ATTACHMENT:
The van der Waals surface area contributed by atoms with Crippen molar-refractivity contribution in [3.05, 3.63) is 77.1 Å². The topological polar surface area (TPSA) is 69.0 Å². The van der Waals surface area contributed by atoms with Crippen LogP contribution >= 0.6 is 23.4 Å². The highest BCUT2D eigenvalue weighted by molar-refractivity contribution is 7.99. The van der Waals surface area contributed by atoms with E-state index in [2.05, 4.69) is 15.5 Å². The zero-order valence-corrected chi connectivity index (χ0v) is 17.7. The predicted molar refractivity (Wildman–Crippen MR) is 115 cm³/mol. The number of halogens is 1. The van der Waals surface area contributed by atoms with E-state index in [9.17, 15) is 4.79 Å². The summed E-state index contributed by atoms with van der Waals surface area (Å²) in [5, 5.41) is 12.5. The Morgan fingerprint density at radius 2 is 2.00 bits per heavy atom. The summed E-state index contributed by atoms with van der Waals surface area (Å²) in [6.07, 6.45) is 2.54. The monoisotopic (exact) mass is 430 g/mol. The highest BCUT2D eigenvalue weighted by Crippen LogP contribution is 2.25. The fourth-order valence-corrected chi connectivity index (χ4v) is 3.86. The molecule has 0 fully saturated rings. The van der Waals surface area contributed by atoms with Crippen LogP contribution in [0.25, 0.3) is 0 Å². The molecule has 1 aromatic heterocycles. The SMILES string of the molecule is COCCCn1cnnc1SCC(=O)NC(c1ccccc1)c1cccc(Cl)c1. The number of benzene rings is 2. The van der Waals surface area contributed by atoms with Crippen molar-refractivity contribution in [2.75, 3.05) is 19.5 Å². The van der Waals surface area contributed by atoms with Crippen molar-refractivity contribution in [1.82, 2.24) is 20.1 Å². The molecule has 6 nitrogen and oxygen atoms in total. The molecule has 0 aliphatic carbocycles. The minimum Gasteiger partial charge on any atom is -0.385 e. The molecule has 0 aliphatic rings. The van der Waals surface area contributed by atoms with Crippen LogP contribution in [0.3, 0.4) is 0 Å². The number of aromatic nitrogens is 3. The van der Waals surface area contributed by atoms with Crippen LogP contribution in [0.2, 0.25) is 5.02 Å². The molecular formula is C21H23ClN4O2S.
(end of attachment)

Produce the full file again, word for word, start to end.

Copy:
The van der Waals surface area contributed by atoms with Crippen molar-refractivity contribution in [3.05, 3.63) is 77.1 Å². The topological polar surface area (TPSA) is 69.0 Å². The van der Waals surface area contributed by atoms with Crippen LogP contribution >= 0.6 is 23.4 Å². The highest BCUT2D eigenvalue weighted by molar-refractivity contribution is 7.99. The van der Waals surface area contributed by atoms with E-state index in [2.05, 4.69) is 15.5 Å². The zero-order valence-corrected chi connectivity index (χ0v) is 17.7. The predicted molar refractivity (Wildman–Crippen MR) is 115 cm³/mol. The number of halogens is 1. The van der Waals surface area contributed by atoms with E-state index in [9.17, 15) is 4.79 Å². The summed E-state index contributed by atoms with van der Waals surface area (Å²) in [5, 5.41) is 12.5. The Morgan fingerprint density at radius 2 is 2.00 bits per heavy atom. The summed E-state index contributed by atoms with van der Waals surface area (Å²) in [6.07, 6.45) is 2.54. The monoisotopic (exact) mass is 430 g/mol. The highest BCUT2D eigenvalue weighted by Crippen LogP contribution is 2.25. The fourth-order valence-corrected chi connectivity index (χ4v) is 3.86. The molecule has 0 fully saturated rings. The van der Waals surface area contributed by atoms with Crippen LogP contribution in [0.25, 0.3) is 0 Å². The molecule has 1 aromatic heterocycles. The SMILES string of the molecule is COCCCn1cnnc1SCC(=O)NC(c1ccccc1)c1cccc(Cl)c1. The number of benzene rings is 2. The van der Waals surface area contributed by atoms with Crippen molar-refractivity contribution in [2.75, 3.05) is 19.5 Å². The van der Waals surface area contributed by atoms with Crippen molar-refractivity contribution in [1.82, 2.24) is 20.1 Å². The molecule has 6 nitrogen and oxygen atoms in total. The molecule has 0 aliphatic carbocycles. The minimum Gasteiger partial charge on any atom is -0.385 e. The molecule has 0 aliphatic rings. The van der Waals surface area contributed by atoms with Crippen LogP contribution in [0.3, 0.4) is 0 Å². The number of aromatic nitrogens is 3. The van der Waals surface area contributed by atoms with Crippen LogP contribution in [0.2, 0.25) is 5.02 Å². The molecular formula is C21H23ClN4O2S.